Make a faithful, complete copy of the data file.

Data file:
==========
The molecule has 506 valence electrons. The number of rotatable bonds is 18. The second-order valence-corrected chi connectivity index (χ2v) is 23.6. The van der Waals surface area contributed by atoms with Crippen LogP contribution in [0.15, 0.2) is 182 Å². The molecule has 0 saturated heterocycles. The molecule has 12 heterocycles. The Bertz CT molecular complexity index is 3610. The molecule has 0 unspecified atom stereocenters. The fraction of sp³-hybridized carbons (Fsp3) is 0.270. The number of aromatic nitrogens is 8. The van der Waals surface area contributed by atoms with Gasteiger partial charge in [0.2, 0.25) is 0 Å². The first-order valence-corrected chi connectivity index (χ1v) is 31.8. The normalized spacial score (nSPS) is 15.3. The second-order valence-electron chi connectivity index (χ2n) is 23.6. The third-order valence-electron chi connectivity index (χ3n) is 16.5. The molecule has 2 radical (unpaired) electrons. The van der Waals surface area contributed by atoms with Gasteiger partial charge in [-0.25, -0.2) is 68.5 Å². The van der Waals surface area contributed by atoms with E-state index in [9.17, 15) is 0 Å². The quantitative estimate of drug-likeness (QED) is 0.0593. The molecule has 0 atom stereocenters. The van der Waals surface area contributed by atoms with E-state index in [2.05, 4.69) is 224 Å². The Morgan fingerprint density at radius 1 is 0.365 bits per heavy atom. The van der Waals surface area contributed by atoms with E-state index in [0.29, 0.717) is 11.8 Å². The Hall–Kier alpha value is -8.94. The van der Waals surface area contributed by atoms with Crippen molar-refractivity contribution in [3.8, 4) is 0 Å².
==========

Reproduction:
The molecule has 506 valence electrons. The number of rotatable bonds is 18. The second-order valence-corrected chi connectivity index (χ2v) is 23.6. The van der Waals surface area contributed by atoms with Crippen LogP contribution in [0.15, 0.2) is 182 Å². The molecule has 0 saturated heterocycles. The molecule has 12 heterocycles. The Bertz CT molecular complexity index is 3610. The molecule has 0 unspecified atom stereocenters. The fraction of sp³-hybridized carbons (Fsp3) is 0.270. The number of aromatic nitrogens is 8. The van der Waals surface area contributed by atoms with Gasteiger partial charge in [0.2, 0.25) is 0 Å². The first-order valence-corrected chi connectivity index (χ1v) is 31.8. The normalized spacial score (nSPS) is 15.3. The second-order valence-electron chi connectivity index (χ2n) is 23.6. The third-order valence-electron chi connectivity index (χ3n) is 16.5. The molecule has 2 radical (unpaired) electrons. The van der Waals surface area contributed by atoms with Gasteiger partial charge in [-0.25, -0.2) is 68.5 Å². The van der Waals surface area contributed by atoms with E-state index in [9.17, 15) is 0 Å². The quantitative estimate of drug-likeness (QED) is 0.0593. The molecule has 0 atom stereocenters. The van der Waals surface area contributed by atoms with E-state index in [2.05, 4.69) is 224 Å². The Morgan fingerprint density at radius 1 is 0.365 bits per heavy atom. The van der Waals surface area contributed by atoms with E-state index in [0.29, 0.717) is 11.8 Å². The Hall–Kier alpha value is -8.94. The van der Waals surface area contributed by atoms with Crippen molar-refractivity contribution in [3.8, 4) is 0 Å².